The events in our country over the last several days has been nothing less than heartbreaking.
First and foremost, my condolences go out to the families of George Floyd, Armaud Arbery, and Brionna Taylor. As a mother myself, words cannot express the sadness I have after watching how our children have been killed. There is not a day that I do not worry about my husband or son returning home safely. I am left wondering what more direct evidence could we have that in 2020 it is still unsafe to be Black or Brown in America?
I am reminded of a letter I sent to you in August 2017 when we were reeling from the events in Charlottesville. I have read that letter this week, and I am distressed that not much has changed. We remain a divided, broken country. We are no closer it seems to a society where we are all equal partners and treated as such.
Our community, Shawnee Place, in Springfield, OH, was damaged by a small group of individuals, not associated with the peaceful protest that was held earlier in the day. Thank goodness no one was hurt. Glass can be replaced; human life cannot. In Louisville, the Governor called in the National Guard, and in most cities where we live and work, there have been curfews put in place.
Centuries of racial injustice has resulted in cultural and systematic bias against people of color that can be seen across the American society—in our laws, our data sets, our workforce, services, and in health outcomes, which has been made abundantly clear during the COVID-19 pandemic.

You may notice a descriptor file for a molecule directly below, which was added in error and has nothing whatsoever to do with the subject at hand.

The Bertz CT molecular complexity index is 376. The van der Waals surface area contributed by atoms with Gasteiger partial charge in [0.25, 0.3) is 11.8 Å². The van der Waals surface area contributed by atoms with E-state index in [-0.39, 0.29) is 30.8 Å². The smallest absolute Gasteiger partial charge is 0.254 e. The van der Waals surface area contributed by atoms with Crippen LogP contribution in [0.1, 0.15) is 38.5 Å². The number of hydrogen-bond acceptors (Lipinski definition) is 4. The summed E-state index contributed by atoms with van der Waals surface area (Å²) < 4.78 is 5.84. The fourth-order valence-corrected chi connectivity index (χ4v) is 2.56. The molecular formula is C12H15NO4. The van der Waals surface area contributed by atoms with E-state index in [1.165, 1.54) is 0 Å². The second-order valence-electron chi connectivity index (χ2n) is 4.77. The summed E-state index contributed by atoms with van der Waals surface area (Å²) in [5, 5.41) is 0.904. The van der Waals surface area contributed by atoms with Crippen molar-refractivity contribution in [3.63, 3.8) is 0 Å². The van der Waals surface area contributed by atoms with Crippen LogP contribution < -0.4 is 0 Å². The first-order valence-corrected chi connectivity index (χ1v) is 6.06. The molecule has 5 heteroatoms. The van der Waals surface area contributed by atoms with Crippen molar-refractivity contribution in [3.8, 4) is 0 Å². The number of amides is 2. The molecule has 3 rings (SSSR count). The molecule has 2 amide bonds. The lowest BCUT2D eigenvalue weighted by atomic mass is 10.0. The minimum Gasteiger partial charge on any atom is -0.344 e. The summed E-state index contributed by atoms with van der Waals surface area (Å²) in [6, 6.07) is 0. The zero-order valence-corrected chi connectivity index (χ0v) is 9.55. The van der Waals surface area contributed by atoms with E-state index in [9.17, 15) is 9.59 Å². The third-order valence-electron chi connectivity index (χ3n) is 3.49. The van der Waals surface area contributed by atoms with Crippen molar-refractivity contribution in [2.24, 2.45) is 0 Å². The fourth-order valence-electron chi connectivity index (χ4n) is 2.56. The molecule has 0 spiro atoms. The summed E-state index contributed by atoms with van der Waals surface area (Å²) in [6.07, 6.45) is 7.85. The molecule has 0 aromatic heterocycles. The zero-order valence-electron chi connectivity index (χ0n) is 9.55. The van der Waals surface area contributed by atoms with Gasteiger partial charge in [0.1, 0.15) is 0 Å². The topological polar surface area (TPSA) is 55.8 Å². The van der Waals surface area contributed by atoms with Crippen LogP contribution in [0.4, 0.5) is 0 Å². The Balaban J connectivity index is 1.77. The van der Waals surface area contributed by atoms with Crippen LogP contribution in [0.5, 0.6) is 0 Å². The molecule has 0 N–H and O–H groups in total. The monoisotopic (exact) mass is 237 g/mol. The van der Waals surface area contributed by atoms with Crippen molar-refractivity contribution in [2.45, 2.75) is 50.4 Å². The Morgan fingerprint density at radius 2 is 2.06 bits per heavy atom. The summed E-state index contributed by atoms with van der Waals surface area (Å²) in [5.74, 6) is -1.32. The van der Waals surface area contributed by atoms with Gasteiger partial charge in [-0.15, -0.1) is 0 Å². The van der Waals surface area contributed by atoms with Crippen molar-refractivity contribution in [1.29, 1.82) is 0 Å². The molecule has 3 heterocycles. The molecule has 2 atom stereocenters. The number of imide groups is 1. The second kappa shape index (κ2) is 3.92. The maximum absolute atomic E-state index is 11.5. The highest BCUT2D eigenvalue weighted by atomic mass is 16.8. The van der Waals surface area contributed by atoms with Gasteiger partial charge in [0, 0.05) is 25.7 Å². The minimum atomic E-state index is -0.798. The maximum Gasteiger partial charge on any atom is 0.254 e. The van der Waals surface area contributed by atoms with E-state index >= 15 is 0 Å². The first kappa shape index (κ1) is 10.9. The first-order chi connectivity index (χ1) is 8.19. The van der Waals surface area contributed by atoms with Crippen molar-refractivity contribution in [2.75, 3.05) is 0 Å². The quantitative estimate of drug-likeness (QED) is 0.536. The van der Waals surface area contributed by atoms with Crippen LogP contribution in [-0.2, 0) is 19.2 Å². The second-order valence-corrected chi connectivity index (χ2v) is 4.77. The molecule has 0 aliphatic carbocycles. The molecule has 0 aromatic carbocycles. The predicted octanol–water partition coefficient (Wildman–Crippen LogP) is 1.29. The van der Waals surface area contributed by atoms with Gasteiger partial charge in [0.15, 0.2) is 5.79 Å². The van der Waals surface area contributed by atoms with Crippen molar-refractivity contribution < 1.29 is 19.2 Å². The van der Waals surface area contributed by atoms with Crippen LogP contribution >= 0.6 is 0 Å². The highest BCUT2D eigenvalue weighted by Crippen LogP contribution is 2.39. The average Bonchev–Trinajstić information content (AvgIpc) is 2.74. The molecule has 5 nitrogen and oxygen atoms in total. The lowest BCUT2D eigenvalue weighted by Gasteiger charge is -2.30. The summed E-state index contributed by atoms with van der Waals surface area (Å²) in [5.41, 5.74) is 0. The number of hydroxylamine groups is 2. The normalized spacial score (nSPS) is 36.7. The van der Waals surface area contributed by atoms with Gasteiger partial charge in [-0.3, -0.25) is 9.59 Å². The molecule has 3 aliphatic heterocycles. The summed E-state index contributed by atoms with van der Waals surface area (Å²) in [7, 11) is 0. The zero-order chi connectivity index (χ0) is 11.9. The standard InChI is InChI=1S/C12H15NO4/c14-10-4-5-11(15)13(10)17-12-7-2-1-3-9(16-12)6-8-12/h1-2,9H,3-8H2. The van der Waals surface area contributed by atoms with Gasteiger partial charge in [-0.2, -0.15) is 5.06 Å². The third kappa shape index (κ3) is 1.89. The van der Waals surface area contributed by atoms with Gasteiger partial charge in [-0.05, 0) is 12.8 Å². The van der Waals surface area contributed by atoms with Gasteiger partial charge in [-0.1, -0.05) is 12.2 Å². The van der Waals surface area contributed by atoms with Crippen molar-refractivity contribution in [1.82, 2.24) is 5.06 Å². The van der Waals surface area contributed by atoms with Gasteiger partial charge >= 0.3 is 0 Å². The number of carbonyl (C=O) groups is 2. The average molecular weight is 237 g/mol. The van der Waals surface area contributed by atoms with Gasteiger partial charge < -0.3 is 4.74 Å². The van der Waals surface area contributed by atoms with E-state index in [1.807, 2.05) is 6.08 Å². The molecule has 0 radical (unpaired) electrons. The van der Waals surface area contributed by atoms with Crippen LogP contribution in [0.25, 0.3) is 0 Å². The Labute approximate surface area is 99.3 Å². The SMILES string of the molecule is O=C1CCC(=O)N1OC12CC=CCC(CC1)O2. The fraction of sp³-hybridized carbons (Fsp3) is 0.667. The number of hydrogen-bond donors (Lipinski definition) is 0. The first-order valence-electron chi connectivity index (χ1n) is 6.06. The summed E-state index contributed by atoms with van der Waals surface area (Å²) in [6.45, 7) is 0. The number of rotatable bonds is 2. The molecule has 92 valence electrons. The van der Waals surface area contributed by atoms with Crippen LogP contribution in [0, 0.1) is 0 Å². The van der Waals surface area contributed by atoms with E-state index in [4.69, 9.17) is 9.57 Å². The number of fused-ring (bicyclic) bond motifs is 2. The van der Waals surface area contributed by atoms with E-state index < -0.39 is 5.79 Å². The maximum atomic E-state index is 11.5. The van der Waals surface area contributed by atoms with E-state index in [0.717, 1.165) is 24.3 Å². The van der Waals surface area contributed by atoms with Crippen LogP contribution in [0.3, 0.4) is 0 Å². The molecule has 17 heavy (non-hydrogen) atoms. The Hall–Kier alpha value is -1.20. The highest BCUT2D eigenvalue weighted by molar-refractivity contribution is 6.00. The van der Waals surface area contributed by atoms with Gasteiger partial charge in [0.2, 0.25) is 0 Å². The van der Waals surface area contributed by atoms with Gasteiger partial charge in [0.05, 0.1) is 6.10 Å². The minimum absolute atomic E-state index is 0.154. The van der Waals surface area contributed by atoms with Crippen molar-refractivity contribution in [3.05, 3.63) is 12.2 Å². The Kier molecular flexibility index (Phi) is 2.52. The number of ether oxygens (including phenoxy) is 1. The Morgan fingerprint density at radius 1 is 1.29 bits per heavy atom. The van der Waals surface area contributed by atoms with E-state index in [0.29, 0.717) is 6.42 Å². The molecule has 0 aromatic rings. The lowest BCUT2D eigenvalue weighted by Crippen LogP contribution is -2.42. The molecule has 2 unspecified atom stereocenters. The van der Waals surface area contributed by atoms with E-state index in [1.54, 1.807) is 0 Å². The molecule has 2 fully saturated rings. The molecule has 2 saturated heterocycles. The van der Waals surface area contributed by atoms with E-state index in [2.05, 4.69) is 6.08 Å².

During difficult times, I turn to our values and ways of working for how we should respond. Our core value of inclusion guides our behavior. Inclusion means valuing collaboration and diversity of thought, experiences, and perspective. It is appreciating that we are better together, leveraging our strengths and differences. There is no room for division, hatred, or racist views in a culture that values inclusion. Because of this, I want to celebrate working for an organization that affirms the following:
- We believe all individuals have infinite worth, deserve respect, and should be treated equally.
- ERS is a safe place for all persons, regardless of race, religion, background, and sexual orientation.
- We can do this by learning about the realities of implicit bias, enforcing hiring practices that reflect the racial and ethnic makeup of our communities, and striving to provide healthcare for all of our residents despite racial disparities in access.
- We can participate in peaceful demonstrations and protests.
- We can extend our hands in love and peace.
- We can uphold our shared values about the worth and dignity of each human life, and our community must be united against the racism that is killing our fellow humans.
- We can strive to listen to people with different perspectives and experiences with open hearts
- We can be smart and safe in this time because more than anything, I want you to go home to your family each and every day.
"No one is born hating another person because of the color of his skin, or his background, or his religion. People must learn to hate, and if they can learn to hate, they can be taught to love, for love comes more naturally to the human heart than its opposite."
- Nelson Mandela.
We will be there for one another and walk this journey together.
President & CEO